Scarily Sustainable: Hudson Woods Cabins

By Chiara Spagnoli Gabardi

Stupidly, the phrase “cabin in the woods” often evokes images of teenagers getting slashed to death by psychopaths. Or rednecks killing innocent animals. And that is just so, so wrong. There’s just about nothing better in this world than a home that allows for a lush immersion into nature, surrounded by the sounds and scents of wilderness.

This is something that NYC architect Drew Lang knows too well. He conceived Hudson Woods Cabins – a 26 cabin enclave in upstate New York – as  alternative to traditional residential developments. And what an alternative – these homes are so eco-conscious, they practically come with a Greenpeace membership.

 Hudson Woods Cabins
To start with, the soil and rocks which are excavated for the foundations and drainage aren’t just dumped – instead, they are crushed and screened to produce sand and gravel. This eliminates the environmental impact of trucking excavated soil away from the site, whilst also producing all of the gravel needed for the finished surfaces of the roads and driveways (so that this material does not need to be trucked in, either).
These houses are pretty innocuous; they look more like visitors to, rather dominators of, the forest. Each home is built to be integral to the land, carefully situated and partially buried into the slope of the site, which provides excellent thermal insulation and reduces the visual impact of the homes in the landscape. By privileging integrity of the landscape over ease of construction, a primary experience of nature is maintained.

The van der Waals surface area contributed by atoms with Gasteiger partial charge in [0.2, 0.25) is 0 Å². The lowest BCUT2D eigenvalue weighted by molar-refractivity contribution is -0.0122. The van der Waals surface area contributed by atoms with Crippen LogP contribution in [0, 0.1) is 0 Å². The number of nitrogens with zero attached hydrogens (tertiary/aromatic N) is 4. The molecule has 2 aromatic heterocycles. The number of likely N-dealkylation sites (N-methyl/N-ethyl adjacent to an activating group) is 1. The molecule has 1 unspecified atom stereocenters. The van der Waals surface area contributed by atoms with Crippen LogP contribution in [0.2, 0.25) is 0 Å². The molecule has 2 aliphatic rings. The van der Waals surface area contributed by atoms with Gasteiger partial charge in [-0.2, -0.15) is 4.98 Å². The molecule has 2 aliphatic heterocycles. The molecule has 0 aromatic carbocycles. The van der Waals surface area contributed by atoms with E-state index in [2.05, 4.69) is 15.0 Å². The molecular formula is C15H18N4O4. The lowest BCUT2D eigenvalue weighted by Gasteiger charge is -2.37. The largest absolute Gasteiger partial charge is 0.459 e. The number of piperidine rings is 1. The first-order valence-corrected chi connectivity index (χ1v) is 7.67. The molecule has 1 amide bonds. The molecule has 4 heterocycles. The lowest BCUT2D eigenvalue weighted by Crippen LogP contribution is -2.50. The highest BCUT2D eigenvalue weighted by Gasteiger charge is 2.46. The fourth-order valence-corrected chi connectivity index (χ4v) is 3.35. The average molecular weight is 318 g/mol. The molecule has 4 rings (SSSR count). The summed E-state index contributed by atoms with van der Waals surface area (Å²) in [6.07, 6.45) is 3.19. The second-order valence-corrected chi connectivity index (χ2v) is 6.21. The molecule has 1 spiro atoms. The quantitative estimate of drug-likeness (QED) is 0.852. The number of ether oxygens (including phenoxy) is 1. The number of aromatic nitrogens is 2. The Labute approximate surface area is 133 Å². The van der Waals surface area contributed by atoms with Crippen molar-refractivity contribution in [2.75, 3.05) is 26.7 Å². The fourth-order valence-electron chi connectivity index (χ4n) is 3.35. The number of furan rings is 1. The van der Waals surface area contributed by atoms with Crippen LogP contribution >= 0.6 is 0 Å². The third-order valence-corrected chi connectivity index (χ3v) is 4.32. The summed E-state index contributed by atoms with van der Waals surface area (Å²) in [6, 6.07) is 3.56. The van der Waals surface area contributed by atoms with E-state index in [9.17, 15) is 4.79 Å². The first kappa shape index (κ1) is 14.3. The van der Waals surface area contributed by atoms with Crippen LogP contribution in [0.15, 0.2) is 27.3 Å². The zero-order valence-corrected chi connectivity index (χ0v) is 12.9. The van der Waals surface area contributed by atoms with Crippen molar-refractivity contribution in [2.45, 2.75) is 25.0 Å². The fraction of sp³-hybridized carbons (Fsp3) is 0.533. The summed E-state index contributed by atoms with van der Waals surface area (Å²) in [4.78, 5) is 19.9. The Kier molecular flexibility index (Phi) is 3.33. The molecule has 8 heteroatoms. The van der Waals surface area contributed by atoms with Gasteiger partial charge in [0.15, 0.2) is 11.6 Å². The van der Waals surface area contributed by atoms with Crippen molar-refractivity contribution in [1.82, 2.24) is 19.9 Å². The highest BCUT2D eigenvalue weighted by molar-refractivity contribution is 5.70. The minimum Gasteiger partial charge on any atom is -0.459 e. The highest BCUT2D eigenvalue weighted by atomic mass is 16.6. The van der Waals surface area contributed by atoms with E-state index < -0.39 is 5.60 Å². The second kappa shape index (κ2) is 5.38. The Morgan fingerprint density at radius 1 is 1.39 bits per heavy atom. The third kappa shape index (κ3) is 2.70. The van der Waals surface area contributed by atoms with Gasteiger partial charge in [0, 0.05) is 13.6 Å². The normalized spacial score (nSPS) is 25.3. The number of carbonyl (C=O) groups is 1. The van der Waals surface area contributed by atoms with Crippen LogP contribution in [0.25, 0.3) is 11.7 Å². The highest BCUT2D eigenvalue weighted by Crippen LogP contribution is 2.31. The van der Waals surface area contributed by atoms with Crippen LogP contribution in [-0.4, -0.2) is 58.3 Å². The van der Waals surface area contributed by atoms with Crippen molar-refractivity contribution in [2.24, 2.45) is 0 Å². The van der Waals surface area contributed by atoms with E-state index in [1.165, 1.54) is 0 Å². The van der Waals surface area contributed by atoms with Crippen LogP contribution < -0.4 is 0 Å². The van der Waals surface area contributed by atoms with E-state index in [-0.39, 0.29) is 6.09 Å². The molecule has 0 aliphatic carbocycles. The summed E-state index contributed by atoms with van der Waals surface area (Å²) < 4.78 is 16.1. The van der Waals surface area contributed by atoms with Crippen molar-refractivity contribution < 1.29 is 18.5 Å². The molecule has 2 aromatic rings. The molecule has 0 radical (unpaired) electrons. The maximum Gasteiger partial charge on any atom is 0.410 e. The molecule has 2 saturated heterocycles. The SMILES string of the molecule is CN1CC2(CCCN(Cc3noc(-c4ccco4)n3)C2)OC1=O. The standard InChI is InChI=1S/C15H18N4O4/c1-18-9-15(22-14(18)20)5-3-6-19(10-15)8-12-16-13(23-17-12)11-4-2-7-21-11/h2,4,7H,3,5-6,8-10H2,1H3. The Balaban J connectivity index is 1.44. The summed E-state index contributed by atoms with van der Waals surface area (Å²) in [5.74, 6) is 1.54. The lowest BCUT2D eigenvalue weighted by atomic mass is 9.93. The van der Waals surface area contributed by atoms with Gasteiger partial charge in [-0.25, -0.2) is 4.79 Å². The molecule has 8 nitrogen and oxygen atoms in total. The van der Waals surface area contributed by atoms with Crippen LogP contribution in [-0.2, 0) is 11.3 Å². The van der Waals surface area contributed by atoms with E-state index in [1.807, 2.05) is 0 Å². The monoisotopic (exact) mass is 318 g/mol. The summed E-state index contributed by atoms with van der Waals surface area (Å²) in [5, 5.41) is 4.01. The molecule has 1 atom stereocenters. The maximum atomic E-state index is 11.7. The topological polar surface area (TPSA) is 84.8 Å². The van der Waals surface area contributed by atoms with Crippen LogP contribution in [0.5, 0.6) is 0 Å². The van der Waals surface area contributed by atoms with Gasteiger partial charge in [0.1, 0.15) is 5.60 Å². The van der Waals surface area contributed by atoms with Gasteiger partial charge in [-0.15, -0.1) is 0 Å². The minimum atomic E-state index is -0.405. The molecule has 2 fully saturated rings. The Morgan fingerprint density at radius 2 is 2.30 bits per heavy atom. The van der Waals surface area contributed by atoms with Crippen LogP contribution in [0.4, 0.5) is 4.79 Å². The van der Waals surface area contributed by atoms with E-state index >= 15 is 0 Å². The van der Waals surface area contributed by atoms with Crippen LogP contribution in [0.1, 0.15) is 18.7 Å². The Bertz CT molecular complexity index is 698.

The minimalist interiors are also fine examples of eco-friendly architecture: all interior wood will be be finished with WOCA Master Oil, a natural finishing oil which contains zero volatile organic compounds (VOCs) for improved indoor air quality, and the paints used are also VOC free.

White oak lumber is used from floors to ceilings, from cabinetry to staircases, and it’s all sourced   from Hickman Lumber/Allegheny Mountain Hardwood Flooring. The former is a family-owned mill in Pennsylvania which manages  the full process of cutting, drying and milling all the FSC (Forest Stewardship Council) Certified wood they produce, meeting social, economic, ecological, cultural and spiritual needs of present and future generations.

In addition, Fair Trade ethics are also embedded in the making of this cabin, since local labor is employed as their knowledge of the community and resources is invaluable to the project. Throughout the design process, relationships with local craftspeople, vendors and businesses help engage the communities in the design and support the regional economy.

The cabin’s eco-design is not charming, but efficient too, with the perfect positioning of solar panels allowing for passive energy to fuel the houses. Indeed, the location of each was carefully selected to provide natural thermal insulation and reduce the visual impact of the homes in the landscape, following the directions of a landscape architect and forester. Sustainability in the woods is further achieved by the master gardener, who explains to property owners how to embrace local agriculture, and how to refine their skills in vegetable gardens and fruit groves.

The environmental friendly traits of this cabin are remarkable. The special Baxi boiler provides high efficiency hydronic heating system and domestic hot water, as it instantly heats water on demand only, so that energy isn’t wasted. The popular Nest Learning Thermostat ensures ideal coziness in winter and freshness in summer – all controlled by your smartphone to save energy, of course.

Forget about Hollywood’s attempts to make us wary of houses in the woods. The only scary thing about Drew Lang’s  Hudson Woods Cabins is that there won’t be enough to meet demand.

For more information, please click here.

Images 5, 8 and 9 by Joe St Pierre photography 

Chiara Spagnoli Gabardi
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